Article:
Our Clubvan was fitted with optional 17-inch alloy wheels, which should ruin the ride quality. But on a mixture of surfaces, ranging from brilliant to appallingly rutted, it always feels firm but well-damped, and there’s no real cause to complain. And in short, anyone who ends up driving a Clubvan on delivery duties will enjoy themselves – just as long as their load isn’t too fragile. Still, the webbing on the floor and those lashing points will come in very handy, too, because we can see the average Clubvan driver enjoying themselves – and that could mean their cargo being flung around the loadspace if left untethered.
That gets us thinking about the Clubvan’s suitability for Marc Chauvet’s Champagne deliveries. We’re not far from his place in the quaint village of Rilly-la-Montagne near Reims, and we need to make one more stop off before dropping in on the famous former Grand Prix circuit, and the recently-restored grandstands and pit garages on the road to the prim village of Gueux. They’ve been restored sympathetically during the past five years, and were the centrepiece for the brilliant Weekend de l’Excellence Automobile historic racing festival. And many car enthusiasts on road trips love the place for a brief stop-off. We do the same, even though time is pushing on.
The past 10-or-so miles give us a bit of time to come to some conclusions about the MINI Clubvan. It isn’t a huge LCV, nor is it capable of carrying much weight, but it is a useful one for small businesses concentrating smaller loads, who’s drivers enjoy a bit of fun behind the wheel. Very few Clubvans will be bought on the grounds of sheer logic, not least because the space-to-cost ratio is probably the lowest on the van market.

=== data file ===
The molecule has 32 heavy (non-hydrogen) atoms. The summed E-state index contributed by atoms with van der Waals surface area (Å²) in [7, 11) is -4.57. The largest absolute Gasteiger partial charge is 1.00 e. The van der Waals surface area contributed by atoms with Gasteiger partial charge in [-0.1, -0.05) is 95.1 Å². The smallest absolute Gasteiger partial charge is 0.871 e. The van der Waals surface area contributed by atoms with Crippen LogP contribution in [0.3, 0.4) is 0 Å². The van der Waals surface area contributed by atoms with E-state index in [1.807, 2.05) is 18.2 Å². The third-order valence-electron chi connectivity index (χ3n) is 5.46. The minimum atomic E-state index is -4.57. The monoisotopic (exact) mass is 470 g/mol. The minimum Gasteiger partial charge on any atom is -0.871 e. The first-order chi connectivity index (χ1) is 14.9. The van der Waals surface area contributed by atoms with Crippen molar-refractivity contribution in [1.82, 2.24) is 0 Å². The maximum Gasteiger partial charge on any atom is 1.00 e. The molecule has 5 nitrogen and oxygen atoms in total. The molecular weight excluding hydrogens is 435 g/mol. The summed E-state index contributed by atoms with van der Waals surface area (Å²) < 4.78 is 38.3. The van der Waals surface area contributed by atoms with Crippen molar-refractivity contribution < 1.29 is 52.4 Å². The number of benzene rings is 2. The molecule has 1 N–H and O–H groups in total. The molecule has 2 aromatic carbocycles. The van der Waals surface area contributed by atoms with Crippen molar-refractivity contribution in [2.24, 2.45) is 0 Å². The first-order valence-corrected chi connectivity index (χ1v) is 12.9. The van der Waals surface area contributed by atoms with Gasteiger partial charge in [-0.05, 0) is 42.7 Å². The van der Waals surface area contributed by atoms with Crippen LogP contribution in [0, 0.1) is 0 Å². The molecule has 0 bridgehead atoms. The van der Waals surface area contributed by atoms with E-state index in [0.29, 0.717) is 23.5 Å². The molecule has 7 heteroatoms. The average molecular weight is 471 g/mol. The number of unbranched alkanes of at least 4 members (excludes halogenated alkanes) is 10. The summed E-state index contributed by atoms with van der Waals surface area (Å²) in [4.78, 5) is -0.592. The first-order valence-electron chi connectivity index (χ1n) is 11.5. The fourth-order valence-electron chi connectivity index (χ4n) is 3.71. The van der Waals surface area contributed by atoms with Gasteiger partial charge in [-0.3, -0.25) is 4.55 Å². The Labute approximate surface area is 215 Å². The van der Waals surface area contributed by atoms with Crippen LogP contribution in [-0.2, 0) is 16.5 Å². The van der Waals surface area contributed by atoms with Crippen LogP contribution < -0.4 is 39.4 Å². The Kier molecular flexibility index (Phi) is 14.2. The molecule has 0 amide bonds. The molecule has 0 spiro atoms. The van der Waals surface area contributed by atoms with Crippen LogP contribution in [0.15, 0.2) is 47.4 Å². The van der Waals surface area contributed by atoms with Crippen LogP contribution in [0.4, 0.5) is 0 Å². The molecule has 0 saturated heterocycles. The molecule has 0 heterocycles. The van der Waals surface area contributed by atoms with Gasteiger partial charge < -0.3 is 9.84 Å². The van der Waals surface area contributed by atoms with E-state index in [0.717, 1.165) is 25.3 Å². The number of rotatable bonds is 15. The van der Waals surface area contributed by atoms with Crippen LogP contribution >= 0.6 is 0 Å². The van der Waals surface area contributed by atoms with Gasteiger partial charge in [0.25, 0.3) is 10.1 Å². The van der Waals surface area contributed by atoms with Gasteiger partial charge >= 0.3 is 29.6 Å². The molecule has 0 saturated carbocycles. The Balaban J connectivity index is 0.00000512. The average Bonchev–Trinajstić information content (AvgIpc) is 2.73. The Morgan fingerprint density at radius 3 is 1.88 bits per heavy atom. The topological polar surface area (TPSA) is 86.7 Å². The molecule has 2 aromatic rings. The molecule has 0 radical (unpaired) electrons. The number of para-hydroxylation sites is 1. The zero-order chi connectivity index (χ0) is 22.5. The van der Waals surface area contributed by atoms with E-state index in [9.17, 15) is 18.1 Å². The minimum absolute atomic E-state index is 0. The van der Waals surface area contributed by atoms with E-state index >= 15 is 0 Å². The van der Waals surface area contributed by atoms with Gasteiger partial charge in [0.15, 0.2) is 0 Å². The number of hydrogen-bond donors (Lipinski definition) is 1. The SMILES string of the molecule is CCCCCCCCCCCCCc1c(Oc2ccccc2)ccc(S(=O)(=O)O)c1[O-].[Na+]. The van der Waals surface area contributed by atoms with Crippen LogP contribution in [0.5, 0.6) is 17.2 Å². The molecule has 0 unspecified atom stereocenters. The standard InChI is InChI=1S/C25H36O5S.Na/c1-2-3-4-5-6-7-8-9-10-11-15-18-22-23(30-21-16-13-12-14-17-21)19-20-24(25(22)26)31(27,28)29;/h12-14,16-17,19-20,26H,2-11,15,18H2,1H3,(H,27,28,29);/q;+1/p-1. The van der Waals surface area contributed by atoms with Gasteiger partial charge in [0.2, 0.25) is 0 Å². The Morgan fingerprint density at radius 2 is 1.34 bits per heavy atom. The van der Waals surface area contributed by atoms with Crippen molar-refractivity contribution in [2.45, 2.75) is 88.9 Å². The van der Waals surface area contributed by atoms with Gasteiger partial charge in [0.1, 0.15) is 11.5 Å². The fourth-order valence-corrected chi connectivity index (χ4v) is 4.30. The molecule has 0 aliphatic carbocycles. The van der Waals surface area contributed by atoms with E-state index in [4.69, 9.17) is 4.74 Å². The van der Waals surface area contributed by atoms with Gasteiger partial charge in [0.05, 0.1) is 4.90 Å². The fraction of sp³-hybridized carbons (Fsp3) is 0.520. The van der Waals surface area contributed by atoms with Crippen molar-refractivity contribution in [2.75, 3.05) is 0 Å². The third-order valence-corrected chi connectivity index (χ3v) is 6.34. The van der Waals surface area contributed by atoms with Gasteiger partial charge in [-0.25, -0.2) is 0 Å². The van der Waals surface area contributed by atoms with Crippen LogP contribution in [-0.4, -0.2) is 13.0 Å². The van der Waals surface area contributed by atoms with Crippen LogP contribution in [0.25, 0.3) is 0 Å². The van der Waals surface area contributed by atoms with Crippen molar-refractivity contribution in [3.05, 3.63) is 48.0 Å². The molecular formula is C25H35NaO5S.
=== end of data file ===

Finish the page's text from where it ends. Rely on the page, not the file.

But in reality, the Clubvan is all about appearances, and how well it drives. And on those points, it performs very well indeed. There is definite appeal for one-man operations, who can purchase the Clubvan as a commercial vehicle, use it as their own drive, and then claim back the VAT. The Clubvan line-up starts at £11,100 excluding VAT for the MINI One Clubvan, but when buying yours, take extra care when ticking the options list – our test Cooper D with Chilli pack, and a number of other extras fitted weighs-in an a heavyweight £23,500.
And at the genteel Champagne House in Rilly-la-Montagne, there’s plenty of room in the back for plenty of those cases of Brut, and its owner – and ancestor of the company’s founder – Nicolas Chauvet, certainly looks happy to see us. And the Clubvan. We just hope that once he starts delivering, he doesn’t get too enthusiastic on the wonderful roads that surround his vineyards. We’re not sure we couldn’t.
Is the Editor of the Parkers website and price guide, formerly editor of Classic Car Weekly, and launch editor/creator of Modern Classics magazine. Has contributed to various motoring titles including Octane, Practical Classics, Evo, Honest John, CAR magazine, Autocar, Pistonheads, Diesel Car, Practical Performance Car, Performance French Car, Car Mechanics, Jaguar World Monthly, MG Enthusiast, Modern MINI, Practical Classics, Fifth Gear Website, Radio 4, and the the Motoring Independent...
Likes 'conditionally challenged' motors and taking them on unfeasible adventures all across Europe.